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|Title:||Tarihsel çevreyi korumanın Türkiye'ye özgü koşulları (İstanbul 1923-1973)|
|Publisher:||Fen Bilimleri Enstitüsü|
Institute of Science and Technology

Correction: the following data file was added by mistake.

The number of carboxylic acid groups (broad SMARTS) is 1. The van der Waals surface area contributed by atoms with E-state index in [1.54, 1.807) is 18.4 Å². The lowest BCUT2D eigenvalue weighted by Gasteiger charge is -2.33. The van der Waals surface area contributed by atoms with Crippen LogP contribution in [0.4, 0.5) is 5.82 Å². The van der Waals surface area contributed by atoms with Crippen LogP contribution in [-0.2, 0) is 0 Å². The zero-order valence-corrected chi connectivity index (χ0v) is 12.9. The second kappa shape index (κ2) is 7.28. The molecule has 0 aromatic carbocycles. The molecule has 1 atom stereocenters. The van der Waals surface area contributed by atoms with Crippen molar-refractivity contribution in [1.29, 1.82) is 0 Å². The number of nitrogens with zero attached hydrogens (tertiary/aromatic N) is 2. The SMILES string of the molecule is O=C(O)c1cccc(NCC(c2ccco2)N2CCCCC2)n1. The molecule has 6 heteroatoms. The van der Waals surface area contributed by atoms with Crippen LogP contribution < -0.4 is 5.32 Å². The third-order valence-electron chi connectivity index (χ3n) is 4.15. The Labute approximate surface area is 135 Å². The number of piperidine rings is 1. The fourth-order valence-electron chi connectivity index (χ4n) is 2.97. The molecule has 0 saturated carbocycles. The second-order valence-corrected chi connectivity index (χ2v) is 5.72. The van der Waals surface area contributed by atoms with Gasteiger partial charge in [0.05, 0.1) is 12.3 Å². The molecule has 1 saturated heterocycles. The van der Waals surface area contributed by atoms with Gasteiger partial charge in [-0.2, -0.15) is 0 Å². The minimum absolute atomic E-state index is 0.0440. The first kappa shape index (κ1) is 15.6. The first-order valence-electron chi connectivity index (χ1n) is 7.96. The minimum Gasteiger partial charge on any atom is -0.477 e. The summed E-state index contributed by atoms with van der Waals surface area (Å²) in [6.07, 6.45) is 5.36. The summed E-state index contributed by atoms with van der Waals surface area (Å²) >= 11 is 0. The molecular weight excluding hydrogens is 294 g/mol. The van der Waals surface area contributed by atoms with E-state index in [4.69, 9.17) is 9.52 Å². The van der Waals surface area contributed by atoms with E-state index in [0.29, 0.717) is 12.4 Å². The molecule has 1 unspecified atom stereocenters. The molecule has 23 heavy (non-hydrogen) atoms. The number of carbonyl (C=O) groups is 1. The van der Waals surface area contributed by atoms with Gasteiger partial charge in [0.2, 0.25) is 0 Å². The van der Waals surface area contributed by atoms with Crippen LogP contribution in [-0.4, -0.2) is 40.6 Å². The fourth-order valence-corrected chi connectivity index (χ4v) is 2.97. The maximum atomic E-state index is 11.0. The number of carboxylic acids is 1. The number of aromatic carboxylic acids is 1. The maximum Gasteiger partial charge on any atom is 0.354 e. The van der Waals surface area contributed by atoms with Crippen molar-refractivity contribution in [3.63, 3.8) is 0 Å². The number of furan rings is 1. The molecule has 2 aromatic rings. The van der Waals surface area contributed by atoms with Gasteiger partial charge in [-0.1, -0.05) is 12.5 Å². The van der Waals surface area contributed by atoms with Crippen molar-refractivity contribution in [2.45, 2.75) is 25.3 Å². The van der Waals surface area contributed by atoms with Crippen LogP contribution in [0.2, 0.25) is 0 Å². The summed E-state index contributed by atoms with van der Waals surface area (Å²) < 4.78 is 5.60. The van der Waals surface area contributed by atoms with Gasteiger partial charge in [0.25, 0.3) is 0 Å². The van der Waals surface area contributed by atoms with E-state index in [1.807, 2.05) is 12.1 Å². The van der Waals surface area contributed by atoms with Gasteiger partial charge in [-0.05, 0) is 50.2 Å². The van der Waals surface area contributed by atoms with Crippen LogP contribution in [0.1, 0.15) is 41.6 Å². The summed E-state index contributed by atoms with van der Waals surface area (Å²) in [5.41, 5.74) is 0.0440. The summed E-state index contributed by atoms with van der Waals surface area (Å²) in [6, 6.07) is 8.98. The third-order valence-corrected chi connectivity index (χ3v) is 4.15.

|Abstract:||Bu çalışmanın amacı, koruma kavramının Türk toplumunun kültürel söylemine katıldığı ondokuzuncu yüzyıl ortalarından, kurumlaşmasını tamamladığı 1970'lere kadar uzanan süreç boyunca İstanbul'da tarihsel çevrenin geçirdiği değişimleri, etkilendiği düşünülen ideolojik ve ekonomik öncelikler ile mimarlık ve kent planlamasındaki yönelişler bağlamında inceleyerek, Türkiye'ye özgü koşulların koruma etkinliği üzerindeki belirleyiciliğini ortaya koymaktır. Tarihsel çevrenin korunmasında karşılaşılan güçlükleri çözümlemek amacıyla, Türkiye'yi Batı toplumlarından farklılaştıran temel özellikler göz ardı edilmeden, belirlenen dönemlerde tarihsel kentin değişiminde etkili olan özgül unsurlar irdelenmiştir. Avrupa'da ve Türkiye'de korumanın kökenlerine kısaca değinildikten sonra, 1874- 1923 arasındaki elli yıl, tezin asıl konusu olan cumhuriyet sonrasındaki gelişmelere ışık tutmak üzere, sınırlı olarak ele alınmıştır. Hem kentleşme ve değişmenin, hem de korumaya ilişkin tartışma ve uygulamaların odağında yer alan İstanbul'da tarihsel çevrenin değişimi, 1923-1973 arasındaki elli yıl boyunca ve dört ayrı dönemde izlenmiştir. Zaman dilimlerini birbirinden ayırdeden nitelikler, iktisadi, siyasal ve toplumsal değişimler ve her bir dönem ile çakışan ayrı mimari eğilimlerdir. Dönemleri farklılaştıran özellikler, kültürel duyarlılıkları ve öncelikleri etkileyerek, tarihsel çevrenin değerlendirilme ölçütlerine de yansımıştır. Tarihsel yapılarla ilgili tutum, imar adı verilen tümel yapılanmada, koruma çabaları ile onları göz ardı eden uygulamalar bağlamında incelenmiştir. Soyut düşünce boyutundaki gelişmiş koruma anlayışı, somut uygulamaları denetlemek üzere koruma alanını yöneten yasalara, yönetmeliklere ve kararlara yansıtılmıştır. Ancak tarihsel çevrenin korunmasını özendirecek bir kültürel ortamın yokluğunda, sürekli ve tutarlı bir koruma yaklaşımı etkinleşememiştir. Tarihsel çevrenin siyasal ve ekonomik yararlılığı kültürel değerlerinin önüne geçmiş, uygulamaları yönlendirenler de uzmanlar yerine yöneticiler olmuştur. Eski eserleri kültürel değerleri için korumak üzere oluşturulan ilkeleri, kuralları ve kurumlan aşarak tarihsel çevrenin geleceğini belirleyen yöneticiler, korumaya karşı yenilemeye öncelik veren tavırlarını tutarlılıkla sürdürmüşlerdir. Denetimsizlik, yalnızca yeni kent parçalarının biçimlenmesini değil, tarihsel çevrenin korunmasını da bireysel çıkarlarla toplumsal yararın arasındaki çatışmanın konusu durumuna getirmiştir. Tüm yapı alanı gibi, tarihsel çevre de kamu yararına öncelik verilerek ve bilimsel ilkeler izlenerek düzenlenmek yerine, siyasal öncelikler ve bireysel çıkarlar doğrultusunda biçimlenmiştir. Sonuçta kuramsal düzlemde varılan yetkinlik ile uygulama alanında yaşanan etkinlik arasında koşutluk yerine karşıtlık yaratılmıştır.|